The flight was delayed “due to operational reasons” and by the time the issue was resolved, flight duty time limitations kicked in, Air India sources said. The airlines has been asked to explain why arrangements were not made to lessen the misery of the passengers in Delhi, which has been recording temperatures of nearly 50 degrees Celsius.

There were around 200 passengers on-board the Boeing 777 aircraft that was to operate flight AI 183. The flight was originally scheduled to take off at around 3.30 pm on Thursday but was delayed by around six hours due to a technical glitch and the aircraft was changed before getting rescheduled.

The revised departure time was about 8 pm for which passengers boarded another plane at around 7.20 pm. wherein the air-conditioning system was not working and as a result, some of those on-board fainted. The plane had aged people and children, who were feeling uneasy, a woman passenger said. After almost an hour, they came out. The passengers had to wait for nearly an hour in the aerobridge before the gates were opened to go back to the airport, the passenger said. After hours of delay at the airport, Air India provided passengers accommodation for the night, with the flight being rescheduled for Friday.

Official sources said in the first five months of the current year, more than 15 lakh passengers have been adversely hit by the cancellation of flights or inordinate delays in flight schedules. Since December 2023, hundreds of cancellations and poor on-time performance of airlines have left thousands of people stranded at airports across India. Between March 31 and April 3 this year, 150 Vistara flights were cancelled and 200 flights were delayed by more than two hours. On May 8, Air India Express cancelled 90 of its 360 flights. Similar cancellations, though not at this scale, were recorded across many large airlines at various points this year.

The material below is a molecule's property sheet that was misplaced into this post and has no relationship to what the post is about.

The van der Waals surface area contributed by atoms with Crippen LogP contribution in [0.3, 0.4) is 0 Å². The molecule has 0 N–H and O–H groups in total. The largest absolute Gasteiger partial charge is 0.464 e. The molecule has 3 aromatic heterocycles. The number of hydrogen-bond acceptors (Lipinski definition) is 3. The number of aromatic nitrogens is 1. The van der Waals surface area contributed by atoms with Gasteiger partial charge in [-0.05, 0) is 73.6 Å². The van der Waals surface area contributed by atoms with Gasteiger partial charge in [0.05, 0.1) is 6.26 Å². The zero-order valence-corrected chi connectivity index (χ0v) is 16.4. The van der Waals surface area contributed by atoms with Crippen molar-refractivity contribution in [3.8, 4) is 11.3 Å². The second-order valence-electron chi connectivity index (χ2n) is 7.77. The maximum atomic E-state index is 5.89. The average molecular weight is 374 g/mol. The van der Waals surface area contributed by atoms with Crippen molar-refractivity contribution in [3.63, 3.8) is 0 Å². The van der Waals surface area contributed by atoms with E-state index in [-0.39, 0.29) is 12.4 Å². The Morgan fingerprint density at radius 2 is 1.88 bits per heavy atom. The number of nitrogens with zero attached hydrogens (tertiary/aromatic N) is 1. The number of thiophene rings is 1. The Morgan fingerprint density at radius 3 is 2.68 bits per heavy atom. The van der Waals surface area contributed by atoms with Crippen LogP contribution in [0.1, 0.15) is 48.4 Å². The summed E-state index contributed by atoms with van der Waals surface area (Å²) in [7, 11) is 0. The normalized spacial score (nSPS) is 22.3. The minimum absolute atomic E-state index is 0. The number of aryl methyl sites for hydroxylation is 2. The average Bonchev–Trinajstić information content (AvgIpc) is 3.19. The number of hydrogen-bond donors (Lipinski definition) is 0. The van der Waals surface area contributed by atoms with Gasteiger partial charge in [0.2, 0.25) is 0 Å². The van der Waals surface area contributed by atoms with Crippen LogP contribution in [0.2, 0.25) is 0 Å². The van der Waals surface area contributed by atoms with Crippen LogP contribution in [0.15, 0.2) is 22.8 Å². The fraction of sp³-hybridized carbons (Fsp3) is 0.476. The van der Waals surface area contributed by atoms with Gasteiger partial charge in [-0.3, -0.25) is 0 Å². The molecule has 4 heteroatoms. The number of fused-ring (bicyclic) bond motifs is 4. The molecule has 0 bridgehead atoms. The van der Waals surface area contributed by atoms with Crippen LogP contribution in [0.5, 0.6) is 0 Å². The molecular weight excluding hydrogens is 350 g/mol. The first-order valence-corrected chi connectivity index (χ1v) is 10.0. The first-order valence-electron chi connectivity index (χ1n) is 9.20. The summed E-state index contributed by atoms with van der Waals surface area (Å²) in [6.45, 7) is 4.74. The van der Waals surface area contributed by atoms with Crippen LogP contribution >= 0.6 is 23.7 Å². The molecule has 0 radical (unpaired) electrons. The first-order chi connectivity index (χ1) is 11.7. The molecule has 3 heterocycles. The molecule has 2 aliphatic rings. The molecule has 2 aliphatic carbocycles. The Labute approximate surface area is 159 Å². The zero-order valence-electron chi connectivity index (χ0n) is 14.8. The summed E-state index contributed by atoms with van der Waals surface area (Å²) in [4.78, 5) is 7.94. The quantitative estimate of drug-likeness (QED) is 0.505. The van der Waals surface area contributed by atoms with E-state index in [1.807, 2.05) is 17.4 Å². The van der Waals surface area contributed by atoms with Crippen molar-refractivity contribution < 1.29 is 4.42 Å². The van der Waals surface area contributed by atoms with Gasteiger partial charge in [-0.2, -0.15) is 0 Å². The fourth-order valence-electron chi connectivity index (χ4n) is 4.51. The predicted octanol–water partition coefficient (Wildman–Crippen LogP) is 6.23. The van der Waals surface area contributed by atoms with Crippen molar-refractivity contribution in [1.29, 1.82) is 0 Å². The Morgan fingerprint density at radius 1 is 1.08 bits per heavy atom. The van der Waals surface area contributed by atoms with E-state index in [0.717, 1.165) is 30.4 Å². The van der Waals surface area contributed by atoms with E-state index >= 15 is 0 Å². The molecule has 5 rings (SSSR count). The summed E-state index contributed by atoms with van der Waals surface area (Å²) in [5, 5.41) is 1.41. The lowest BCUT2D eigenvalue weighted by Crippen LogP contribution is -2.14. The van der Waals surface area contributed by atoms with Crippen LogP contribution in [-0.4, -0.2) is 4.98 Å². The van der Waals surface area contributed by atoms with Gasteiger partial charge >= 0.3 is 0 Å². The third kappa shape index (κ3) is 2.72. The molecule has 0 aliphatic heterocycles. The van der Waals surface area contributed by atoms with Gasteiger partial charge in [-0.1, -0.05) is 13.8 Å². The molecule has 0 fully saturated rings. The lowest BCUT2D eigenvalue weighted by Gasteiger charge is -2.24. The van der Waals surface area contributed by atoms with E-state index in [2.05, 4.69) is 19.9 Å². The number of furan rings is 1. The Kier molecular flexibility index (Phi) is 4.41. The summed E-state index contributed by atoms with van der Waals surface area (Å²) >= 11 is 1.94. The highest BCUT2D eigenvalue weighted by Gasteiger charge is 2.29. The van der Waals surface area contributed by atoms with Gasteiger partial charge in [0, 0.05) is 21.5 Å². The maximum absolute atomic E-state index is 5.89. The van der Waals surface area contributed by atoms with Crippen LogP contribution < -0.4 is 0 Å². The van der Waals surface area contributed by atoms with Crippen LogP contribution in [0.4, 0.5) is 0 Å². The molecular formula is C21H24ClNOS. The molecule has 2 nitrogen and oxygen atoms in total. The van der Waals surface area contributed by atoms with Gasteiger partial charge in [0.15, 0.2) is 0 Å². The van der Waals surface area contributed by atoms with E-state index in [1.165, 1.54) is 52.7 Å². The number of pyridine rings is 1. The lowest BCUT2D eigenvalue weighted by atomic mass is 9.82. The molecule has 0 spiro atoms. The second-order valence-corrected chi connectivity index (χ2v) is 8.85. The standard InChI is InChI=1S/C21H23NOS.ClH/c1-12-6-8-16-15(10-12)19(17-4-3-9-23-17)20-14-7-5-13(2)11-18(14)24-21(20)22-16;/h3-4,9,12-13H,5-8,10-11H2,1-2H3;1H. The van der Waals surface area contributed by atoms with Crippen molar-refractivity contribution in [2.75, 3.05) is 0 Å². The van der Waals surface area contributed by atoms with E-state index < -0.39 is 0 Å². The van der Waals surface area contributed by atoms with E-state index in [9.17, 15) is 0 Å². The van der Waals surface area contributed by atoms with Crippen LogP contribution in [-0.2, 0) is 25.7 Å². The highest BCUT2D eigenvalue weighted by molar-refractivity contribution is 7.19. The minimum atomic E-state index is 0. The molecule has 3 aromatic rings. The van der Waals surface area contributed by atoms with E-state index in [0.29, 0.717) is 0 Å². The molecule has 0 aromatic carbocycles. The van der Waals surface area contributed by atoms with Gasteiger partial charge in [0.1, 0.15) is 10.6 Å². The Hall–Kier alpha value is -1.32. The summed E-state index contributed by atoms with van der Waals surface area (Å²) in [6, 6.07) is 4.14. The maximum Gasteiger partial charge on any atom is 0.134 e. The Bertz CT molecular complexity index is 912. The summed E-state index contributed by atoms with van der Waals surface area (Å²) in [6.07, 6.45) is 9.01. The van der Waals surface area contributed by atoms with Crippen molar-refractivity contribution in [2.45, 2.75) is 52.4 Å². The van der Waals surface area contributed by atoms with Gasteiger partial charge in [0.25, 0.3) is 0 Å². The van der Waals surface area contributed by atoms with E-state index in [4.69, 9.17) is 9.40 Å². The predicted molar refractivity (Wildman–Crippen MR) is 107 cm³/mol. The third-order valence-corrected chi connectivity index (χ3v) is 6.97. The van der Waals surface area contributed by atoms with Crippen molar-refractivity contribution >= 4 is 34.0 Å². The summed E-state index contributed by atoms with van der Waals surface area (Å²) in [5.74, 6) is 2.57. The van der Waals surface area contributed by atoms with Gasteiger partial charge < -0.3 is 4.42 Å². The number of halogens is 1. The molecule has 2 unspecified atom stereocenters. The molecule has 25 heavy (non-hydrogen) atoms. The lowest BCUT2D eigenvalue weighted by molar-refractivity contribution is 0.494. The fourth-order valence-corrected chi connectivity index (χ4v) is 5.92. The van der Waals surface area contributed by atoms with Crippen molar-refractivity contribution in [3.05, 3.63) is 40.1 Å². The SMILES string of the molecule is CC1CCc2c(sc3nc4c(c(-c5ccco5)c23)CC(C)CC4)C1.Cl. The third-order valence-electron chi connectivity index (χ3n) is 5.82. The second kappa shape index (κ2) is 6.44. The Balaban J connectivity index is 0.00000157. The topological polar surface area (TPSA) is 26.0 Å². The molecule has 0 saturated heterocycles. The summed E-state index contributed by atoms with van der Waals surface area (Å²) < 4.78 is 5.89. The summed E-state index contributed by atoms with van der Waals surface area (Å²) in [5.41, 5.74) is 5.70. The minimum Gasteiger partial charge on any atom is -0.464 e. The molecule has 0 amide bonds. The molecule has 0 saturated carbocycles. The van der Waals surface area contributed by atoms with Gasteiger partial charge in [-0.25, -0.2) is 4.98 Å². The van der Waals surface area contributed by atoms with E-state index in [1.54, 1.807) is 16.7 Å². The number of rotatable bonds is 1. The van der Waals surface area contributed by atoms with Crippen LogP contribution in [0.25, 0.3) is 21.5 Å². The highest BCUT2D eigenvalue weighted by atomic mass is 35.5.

The recent crisis to hit the aviation industry is fuelled by the unavailability of crew. In the case of Air India Express, about 200 cabin crew reported “sick.” In the case of Vistara too, crew unavailability was cited as the reason. There has been a mismatch between demand and supply of crew amid the expansion of the networks.